Plants turn Yellow - Frost Damage
Blue lily-turf plants caught by a late spring frost suffer leaf discoloration, and they are slow to recover.
Leaf Tips Brown - Alkaline or Waterlogged Soil
If planted in soil that is too wet or loaded with salts, leaf tips of Blue lily-turf turn brown. Improve drainage by adding lots of organic matter, replant in raised beds, or transplant to a more fertile site.
Leaves Scarred - Slugs and Snails
Slugs are essentially snails without shells. Usually 1 to 2 inches long, these nuisances may be white, gray, yellow, or brown-black. They have fleshy, slimy bodies and leave a telltale trail of slime wherever they travel. Although Blue lily-turf plants are virtually problem-free, slugs and snails sometimes feed on their foliage, chewing ragged sections out of leaves. Partial to moist, well-mulched beds and acidic soil, slugs and snails hide under plant debris during the day and feed on nearby plants at night. They're most destructive during rainy spells.
Trap slugs and snails with commercial or homemade traps. Fill a slug trap or shallow dish with beer and set it in the garden. Attracted to the yeast in the beer, the pests will climb in and drown. Set traps as early in the season as possible, 3 to 4 weeks after the last frost in spring. When you catch your first slug or snail, increase the number of traps to catch others before they get out of control.
For more information see file on Dealing with Slugs and Snails.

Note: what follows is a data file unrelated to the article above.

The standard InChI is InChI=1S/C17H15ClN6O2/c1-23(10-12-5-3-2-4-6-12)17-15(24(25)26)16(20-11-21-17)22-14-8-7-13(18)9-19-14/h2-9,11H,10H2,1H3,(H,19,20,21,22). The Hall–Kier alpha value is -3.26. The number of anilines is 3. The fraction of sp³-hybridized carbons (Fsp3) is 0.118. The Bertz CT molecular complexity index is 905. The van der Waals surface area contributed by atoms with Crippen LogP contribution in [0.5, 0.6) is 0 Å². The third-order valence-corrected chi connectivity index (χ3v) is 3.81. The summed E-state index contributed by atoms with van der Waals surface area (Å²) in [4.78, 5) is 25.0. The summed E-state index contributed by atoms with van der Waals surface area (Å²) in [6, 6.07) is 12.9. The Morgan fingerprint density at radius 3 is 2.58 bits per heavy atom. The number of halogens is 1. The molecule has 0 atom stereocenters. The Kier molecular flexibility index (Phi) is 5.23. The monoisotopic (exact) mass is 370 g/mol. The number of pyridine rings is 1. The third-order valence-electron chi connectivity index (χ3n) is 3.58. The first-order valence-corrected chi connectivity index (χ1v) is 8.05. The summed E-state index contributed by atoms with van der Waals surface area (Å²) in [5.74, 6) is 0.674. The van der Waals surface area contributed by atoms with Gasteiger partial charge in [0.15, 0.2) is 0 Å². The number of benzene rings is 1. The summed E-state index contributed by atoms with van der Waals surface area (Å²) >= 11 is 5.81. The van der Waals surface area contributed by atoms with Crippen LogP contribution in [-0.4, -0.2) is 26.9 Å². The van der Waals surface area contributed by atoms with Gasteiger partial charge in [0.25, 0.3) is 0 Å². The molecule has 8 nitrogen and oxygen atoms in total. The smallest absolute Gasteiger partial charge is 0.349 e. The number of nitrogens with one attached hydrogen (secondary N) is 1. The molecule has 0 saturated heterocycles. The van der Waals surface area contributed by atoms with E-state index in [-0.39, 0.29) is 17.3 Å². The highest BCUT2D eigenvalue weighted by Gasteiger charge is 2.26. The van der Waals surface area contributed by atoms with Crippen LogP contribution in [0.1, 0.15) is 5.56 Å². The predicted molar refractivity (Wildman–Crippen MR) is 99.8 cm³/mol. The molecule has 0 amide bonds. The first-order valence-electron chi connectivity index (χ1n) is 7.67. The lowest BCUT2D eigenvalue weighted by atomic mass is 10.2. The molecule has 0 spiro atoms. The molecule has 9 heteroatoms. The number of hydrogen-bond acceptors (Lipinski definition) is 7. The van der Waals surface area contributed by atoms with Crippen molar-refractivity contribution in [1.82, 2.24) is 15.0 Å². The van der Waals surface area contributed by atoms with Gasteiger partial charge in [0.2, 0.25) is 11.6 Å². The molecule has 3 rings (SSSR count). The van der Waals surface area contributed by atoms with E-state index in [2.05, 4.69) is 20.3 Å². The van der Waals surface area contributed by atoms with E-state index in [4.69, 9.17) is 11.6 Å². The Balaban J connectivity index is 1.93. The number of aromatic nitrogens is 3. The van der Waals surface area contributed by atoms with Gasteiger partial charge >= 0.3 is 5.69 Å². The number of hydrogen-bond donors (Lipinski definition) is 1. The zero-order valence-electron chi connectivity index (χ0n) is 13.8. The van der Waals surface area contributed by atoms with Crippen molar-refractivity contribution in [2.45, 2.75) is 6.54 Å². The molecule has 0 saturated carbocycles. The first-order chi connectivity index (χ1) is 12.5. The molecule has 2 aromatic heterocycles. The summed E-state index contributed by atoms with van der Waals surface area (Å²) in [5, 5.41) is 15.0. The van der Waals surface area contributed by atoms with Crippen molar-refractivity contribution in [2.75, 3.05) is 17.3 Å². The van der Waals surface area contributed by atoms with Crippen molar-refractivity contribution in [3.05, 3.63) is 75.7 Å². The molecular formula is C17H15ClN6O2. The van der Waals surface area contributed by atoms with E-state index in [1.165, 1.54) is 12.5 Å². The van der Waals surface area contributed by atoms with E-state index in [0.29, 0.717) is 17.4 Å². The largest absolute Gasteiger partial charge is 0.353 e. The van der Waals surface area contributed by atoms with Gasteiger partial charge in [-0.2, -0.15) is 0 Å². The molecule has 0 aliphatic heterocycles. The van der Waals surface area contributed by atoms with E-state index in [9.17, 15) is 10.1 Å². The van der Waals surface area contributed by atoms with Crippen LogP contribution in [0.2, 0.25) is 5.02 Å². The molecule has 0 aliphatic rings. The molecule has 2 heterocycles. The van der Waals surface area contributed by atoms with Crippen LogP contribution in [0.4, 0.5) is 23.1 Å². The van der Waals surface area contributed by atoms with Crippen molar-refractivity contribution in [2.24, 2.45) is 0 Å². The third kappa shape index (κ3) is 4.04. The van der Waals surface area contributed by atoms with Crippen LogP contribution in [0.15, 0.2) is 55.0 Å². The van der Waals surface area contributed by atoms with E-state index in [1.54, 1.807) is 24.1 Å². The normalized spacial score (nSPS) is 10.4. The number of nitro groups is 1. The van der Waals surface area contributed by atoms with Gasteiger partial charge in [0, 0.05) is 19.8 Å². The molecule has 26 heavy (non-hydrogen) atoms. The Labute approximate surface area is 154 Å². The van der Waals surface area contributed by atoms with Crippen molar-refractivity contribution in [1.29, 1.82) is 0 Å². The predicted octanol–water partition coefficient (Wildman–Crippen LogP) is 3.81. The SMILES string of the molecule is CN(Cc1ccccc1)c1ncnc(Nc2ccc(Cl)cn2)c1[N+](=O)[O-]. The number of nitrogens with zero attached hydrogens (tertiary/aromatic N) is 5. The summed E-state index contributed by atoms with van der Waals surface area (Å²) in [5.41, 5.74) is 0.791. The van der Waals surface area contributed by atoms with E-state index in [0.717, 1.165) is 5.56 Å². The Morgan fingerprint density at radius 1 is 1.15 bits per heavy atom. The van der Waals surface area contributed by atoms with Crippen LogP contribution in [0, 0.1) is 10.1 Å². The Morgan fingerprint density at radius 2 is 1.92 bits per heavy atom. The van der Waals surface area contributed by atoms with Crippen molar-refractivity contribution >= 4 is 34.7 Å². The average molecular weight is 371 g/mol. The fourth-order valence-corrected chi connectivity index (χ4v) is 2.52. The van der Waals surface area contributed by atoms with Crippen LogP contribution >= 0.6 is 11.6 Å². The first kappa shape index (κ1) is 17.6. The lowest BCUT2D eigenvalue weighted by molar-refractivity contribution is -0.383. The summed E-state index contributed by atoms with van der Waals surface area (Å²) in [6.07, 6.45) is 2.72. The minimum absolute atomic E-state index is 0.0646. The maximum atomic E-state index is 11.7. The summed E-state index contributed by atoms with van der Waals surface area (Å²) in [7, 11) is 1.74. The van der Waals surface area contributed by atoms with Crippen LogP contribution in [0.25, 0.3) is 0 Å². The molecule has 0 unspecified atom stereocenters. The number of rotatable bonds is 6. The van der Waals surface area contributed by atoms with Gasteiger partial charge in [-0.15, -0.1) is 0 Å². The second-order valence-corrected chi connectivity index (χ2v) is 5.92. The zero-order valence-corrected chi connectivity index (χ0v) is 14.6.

Small Brown Bumps on Foliage - Scale Insects
Scale insects form groups of small bumps or blister-like outgrowths on plant stems and leaves. These are waxy shells that protect the insect feeding beneath. The shells may be white, yellow, or brown to black, and are about 1/10 to 2/5 inch in diameter. The first sign of a scale attack is often discoloration of the upper leaf surface, followed by leaf drop, reduced growth, and stunted plants. Heavy infestations kill plants. Some species excrete honeydew, which coats foliage and encourages ants and sooty mold growth. Scale outbreaks can be triggered by pesticides used against other pests or by environmental stresses such as too much or too little water. Overuse of nitrogen fertilizer encourages the growth of scale populations. Avoid this by using a slow-release nitrogen fertilizer.
Scrape minor scale infestations off plant surfaces with a fingernail or a cotton swab dipped in rubbing alcohol. Spray heavily infested plants with a mixture of alcohol and insecticidal soap every 3 days for 2 weeks. Add one tablespoon of alcohol to a pint ready mixed commercial insecticidal soap
Blue lily-turf has no serious disease problems.